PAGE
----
Address by H.E Ali Hassan Mwinyi,

Retired President of ​the United Republic of Tanzania

Chairman of the Board, Ambassador Saidullah Khan Dehlavi,
Members of the Board of Trustees
President, Mr Firoz Rasul
Graduands and students
Parents and Distinguished Guests,

Ladies and Gentlemen,

Graduands, we have assembled here to celebrate your academic achievements. During this graduation ceremony of Aga Khan University, 132 graduands in the fields of nursing and education will receive degrees and diplomas to mark the end of a rigorous and exciting academic experience at AKU. You have worked hard and made us proud. I congratulate you all and wish you the best in your careers. I also congratulate faculty and other members of staff who have guided you in your academic journey to this day. Your families have been there for you, and they too deserve our recognition, appreciation, and of course, congratulations.

I would like to extend my deep appreciation to the Chancellor of the Aga Khan University, His Highness the Aga Khan, for his immense contribution to the development of education in our country and the East African Region. Indeed, the commitment of His Highness to the region through the Aga Khan Development Network reaches back over 100 years to Bagamoyo when his grandfather, Sir Sultan Mohammed Shah, began small, informal schools to help impoverished families educate their children. This humble beginning grew into the well-respected system of Aga Khan Schools that now dot the landscape.

Through the Aga Khan Development Network, which His Highness the Aga Khan established 50 years ago, Tanzania has benefitted with schools, hospitals, health clinics as well as initiatives for economic development and cultural preservation. Two generations of investment and support to East Africa demonstrates commitment to the enhancement of critical institutions in education and healthcare that will be the foundation for the overall development of the region. This has had a significant impact on the well-being and quality of life of East Africans.

In the same timeframe, Tanzania’s youth literacy rate has risen to 78% and, as primary and secondary school education programmers have taken hold, the overall demand and readiness of Tanzanian children for education has increased. With a youth population of 27 million in Tanzania today, higher education is an immediate and pressing concern.

Meeting this growing demand will be a challenge. We must look for creative solutions across the region. Solutions that will see us leverage the best that the countries in this region have to offer to benefit the youth of East Africa. It is only if we can meet the demand for education, economic and intellectual fulfillment that we will retain young bright minds such as those that s​it before me today and be able to stem the brain drain from this nation. Our governing bodies for national education must also be steadfast in upholding the quality standards of these institutions. Shiny new buildings are not always the hallmark of a quality education; solid curriculum, leading teaching and learning practices and fair assessment and evaluation systems define a quality institution and help develop quality human resources, which in turn help to build a nation.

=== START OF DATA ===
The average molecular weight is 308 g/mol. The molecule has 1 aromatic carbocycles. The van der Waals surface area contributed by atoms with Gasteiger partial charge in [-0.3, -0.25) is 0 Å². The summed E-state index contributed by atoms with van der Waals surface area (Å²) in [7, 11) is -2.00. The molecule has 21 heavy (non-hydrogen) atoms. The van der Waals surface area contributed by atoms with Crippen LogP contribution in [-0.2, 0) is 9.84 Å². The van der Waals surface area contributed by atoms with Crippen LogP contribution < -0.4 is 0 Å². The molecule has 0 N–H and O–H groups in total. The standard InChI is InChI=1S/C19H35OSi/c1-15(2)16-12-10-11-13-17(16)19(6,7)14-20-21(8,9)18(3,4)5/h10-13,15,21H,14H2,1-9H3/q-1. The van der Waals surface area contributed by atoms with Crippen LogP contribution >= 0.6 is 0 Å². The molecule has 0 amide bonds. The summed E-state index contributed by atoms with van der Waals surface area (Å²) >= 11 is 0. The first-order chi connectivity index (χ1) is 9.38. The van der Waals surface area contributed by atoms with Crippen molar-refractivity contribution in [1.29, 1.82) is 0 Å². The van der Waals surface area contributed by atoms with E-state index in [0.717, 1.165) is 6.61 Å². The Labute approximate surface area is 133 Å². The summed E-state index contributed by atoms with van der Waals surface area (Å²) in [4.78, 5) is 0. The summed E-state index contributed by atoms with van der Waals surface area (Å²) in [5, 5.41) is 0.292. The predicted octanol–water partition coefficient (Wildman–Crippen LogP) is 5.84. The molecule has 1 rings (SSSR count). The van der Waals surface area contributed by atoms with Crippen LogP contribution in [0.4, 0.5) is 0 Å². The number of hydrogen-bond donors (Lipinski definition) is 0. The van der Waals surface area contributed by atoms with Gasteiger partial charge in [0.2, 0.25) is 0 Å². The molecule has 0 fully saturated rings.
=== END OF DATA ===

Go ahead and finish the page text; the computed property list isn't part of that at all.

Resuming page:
I am pleased to see that the commitment of the Aga Khan Development Network and the Aga Khan University, in particular, is not slowing in the near future. The plans by the Aga Khan University to establish new campuses and programmes here in Tanzania will further serve the region in innovative ways and yield a positive impact for the communities of East Africa.

Graduands, you are here today at the culmination of a significant process of personal and intellectual development. During your time with AKU, I imagine you have learnt all the technical skills necessary to become competent nurses and teachers. From my experience with AKU, I imagine you have also learnt about leadership.

History has shown us that leadership manifests itself in many forms; from the great orator who can move a crowd to action to the community worker who works quietly and steadily to ease the suffering of those around them. There are great leaders who have emerged during times of change and propelled nations to redefine themselves, like Mzee Nyrere. There are still many more, who have made significant differences in the fabric of society, without any recognition at all.

At this point in Tanzania’s development, what type of leadership do we need now?

We need strong, ethical leadership; which means leaders who have the ability to step up, see a new horizon with greater opportunities, and then engage those around them to achieve that vision; leaders who are willing to constructively question authority and the status quo and to brave the unknown.

The ability to be a strong leader is driven by intrinsic qualities, attitudes, and behaviors. It comes from the ability to think critically; to inspire those around you with knowledge, not just charisma; to be willing to be held accountable; and to make no compromise on ethics.

Today as we celebrate your graduation, ask yourself – are you that leader?

Now that you will be moving into the next phase of your career, equipped with new knowledge and skills, you will be asked to take on new challenges and lead new initiatives. Do not shy away from these opportunities. These are tremendous opportunities to develop your leadership skills. These are your opportunities to make a difference and become that strong, ethical leader.

As you go forward, seek out new opportunities for intellectual growth and leadership. Seize them and use them to benefit yourself, your families and your country.

Thank You very much for your kind attention.

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